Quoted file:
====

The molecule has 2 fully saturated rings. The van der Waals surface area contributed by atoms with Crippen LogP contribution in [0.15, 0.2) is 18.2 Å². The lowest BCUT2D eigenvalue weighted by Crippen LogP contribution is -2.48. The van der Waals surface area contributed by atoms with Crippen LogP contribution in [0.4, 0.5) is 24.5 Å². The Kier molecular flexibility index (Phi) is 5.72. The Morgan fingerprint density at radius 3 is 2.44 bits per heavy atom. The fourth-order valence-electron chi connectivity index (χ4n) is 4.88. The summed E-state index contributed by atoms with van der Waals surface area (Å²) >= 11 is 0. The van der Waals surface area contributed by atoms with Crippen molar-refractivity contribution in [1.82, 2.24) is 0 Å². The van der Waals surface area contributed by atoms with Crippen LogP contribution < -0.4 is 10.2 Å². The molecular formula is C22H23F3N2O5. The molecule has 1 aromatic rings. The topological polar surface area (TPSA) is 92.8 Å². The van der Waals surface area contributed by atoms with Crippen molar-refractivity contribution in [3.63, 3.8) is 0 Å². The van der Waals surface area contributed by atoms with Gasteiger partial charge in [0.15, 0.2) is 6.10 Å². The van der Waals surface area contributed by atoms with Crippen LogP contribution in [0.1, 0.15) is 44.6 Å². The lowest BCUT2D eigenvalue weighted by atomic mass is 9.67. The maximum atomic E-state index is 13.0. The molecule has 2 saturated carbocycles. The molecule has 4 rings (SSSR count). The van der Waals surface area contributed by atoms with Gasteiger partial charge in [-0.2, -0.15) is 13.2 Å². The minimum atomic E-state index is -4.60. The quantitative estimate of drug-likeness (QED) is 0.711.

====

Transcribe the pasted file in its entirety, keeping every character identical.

The molecule has 2 fully saturated rings. The van der Waals surface area contributed by atoms with Crippen LogP contribution in [0.15, 0.2) is 18.2 Å². The lowest BCUT2D eigenvalue weighted by Crippen LogP contribution is -2.48. The van der Waals surface area contributed by atoms with Crippen LogP contribution in [0.4, 0.5) is 24.5 Å². The Kier molecular flexibility index (Phi) is 5.72. The Morgan fingerprint density at radius 3 is 2.44 bits per heavy atom. The fourth-order valence-electron chi connectivity index (χ4n) is 4.88. The summed E-state index contributed by atoms with van der Waals surface area (Å²) >= 11 is 0. The van der Waals surface area contributed by atoms with Crippen molar-refractivity contribution in [1.82, 2.24) is 0 Å². The van der Waals surface area contributed by atoms with Crippen LogP contribution < -0.4 is 10.2 Å². The molecular formula is C22H23F3N2O5. The molecule has 1 aromatic rings. The topological polar surface area (TPSA) is 92.8 Å². The van der Waals surface area contributed by atoms with Crippen molar-refractivity contribution in [3.63, 3.8) is 0 Å². The van der Waals surface area contributed by atoms with Gasteiger partial charge in [0.15, 0.2) is 6.10 Å². The van der Waals surface area contributed by atoms with Crippen LogP contribution in [0.1, 0.15) is 44.6 Å². The lowest BCUT2D eigenvalue weighted by atomic mass is 9.67. The maximum atomic E-state index is 13.0. The molecule has 2 saturated carbocycles. The molecule has 4 rings (SSSR count). The van der Waals surface area contributed by atoms with Gasteiger partial charge in [-0.2, -0.15) is 13.2 Å². The minimum atomic E-state index is -4.60. The quantitative estimate of drug-likeness (QED) is 0.711.